As we passed through a village, there were colorfully dressed men and dancers on a side street. We both quickly pulled in and got off the bikes.

On the sidewalks people watched the dancing and music and as we walked up to shoot some photos, we were quickly dragged into the dance by the locals and two guys dressed as sexy women. Neither of us get the transvestite thing completely, as it's seen around the towns during the holidays. Aside from the two dancing guys, the crowd wore men's suits with masks and the colorful men had on various primitive masks. The music was fun and the locals were dancing but when we showed up they all began shouting for us to enter the dance and then swallowed us up. I was handed a white handkerchief and swirled around with my new buddy.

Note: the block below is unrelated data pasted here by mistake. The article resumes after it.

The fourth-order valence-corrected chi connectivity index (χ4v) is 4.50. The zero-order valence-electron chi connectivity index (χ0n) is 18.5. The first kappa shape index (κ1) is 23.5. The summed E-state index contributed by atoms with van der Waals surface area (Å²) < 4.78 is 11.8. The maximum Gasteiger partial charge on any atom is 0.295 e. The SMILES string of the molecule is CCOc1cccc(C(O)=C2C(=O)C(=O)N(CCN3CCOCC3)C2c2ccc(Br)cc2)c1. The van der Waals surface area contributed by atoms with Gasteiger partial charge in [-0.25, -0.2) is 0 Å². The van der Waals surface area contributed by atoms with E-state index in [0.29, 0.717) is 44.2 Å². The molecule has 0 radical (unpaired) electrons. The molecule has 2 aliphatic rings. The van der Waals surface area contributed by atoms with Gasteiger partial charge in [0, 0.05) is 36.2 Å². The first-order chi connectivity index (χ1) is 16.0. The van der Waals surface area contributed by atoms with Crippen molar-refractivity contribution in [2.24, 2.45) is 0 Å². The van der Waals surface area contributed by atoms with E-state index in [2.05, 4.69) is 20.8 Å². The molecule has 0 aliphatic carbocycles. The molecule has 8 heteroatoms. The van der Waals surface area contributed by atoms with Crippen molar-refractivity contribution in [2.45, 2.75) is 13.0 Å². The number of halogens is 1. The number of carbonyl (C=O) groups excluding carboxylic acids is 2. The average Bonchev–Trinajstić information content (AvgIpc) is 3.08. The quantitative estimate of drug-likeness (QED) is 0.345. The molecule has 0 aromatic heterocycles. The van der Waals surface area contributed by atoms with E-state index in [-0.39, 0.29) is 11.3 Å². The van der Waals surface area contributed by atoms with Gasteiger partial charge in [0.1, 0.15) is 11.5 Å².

It was funny and bizarre at the same time but totally enjoyable. As the music stopped he/she kept trying to get me to go in the bar and said "cerveza" over and over. I kept trying to tell him I couldn't since I was riding but he was insistent. I finally drug him near enough to Ward, who speaks Spanish, who interpreted and he was asking for a gratuity for himself to buy a beer. I handed him a pile of coins and he was happy.

Rain was ahead, and as Ward donned his blue temporary rain suit he'd picked up, a local guy came to watch us then warned me of the tunnels ahead and how dangerous they were as the traffic would be coming straight at us.